Beyond the international politics, almost every Salvadoran has a US immigration story to tell, whether a personal tale, a friend, or a family member. While a few are legitimate marriages, or work permits, the vast majority are harrowing tales of desperate journeys through Guatemala and Mexico, river crossings, border patrol run-ins, and deportations.

But the one US presence you will not witness in El Salvador is its people. Unfortunately El Salvador’s past civil war, coupled with a strong gang presence has limited most American tourists from venturing here. But the few Americans (myself included) who have found themselves in this country immediately experience the fantastic potential this country has for tourism: beautiful scenery, temperate weather, national parks, deserted beaches, and warm friendly Salvadorans.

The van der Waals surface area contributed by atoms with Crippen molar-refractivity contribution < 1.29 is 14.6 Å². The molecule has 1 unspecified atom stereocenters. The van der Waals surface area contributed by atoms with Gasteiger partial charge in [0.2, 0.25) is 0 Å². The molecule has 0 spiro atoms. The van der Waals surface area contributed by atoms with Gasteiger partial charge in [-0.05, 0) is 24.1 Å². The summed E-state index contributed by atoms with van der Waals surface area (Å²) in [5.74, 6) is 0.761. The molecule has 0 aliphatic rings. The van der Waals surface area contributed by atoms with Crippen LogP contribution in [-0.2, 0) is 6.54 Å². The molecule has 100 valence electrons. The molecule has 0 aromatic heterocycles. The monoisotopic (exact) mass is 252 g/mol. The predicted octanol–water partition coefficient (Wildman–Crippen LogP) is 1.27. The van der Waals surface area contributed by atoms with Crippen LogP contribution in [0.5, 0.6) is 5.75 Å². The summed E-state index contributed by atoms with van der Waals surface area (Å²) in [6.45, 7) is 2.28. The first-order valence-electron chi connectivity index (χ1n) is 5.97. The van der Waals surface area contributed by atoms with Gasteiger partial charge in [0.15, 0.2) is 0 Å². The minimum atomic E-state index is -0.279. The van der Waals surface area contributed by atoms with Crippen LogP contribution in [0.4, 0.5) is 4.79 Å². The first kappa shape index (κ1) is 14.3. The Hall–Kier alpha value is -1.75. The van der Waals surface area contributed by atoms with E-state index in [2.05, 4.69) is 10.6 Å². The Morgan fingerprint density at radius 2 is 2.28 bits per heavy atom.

While I appreciate traveling in an “unspoilt” country, I hope for El Salvador’s sake that US tourism increases.

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26 Responses to El Salvador de los E.E.U.U.

  1. Anonymous says:

    Am from el salvador and trust me El Salvador is nothing like United States. El Salvador is full of culture and beautiful places.

  2. Anonymous says:

    Los campesinos necesitan apoyo para hoctener toda EL agua que necesiten para la ciembra de sus comidas

  3. Susi Spice says:

    you guys should check out ADFES – (Australians Developing Futures – El Salvador)

    http://adfes.wordpress.com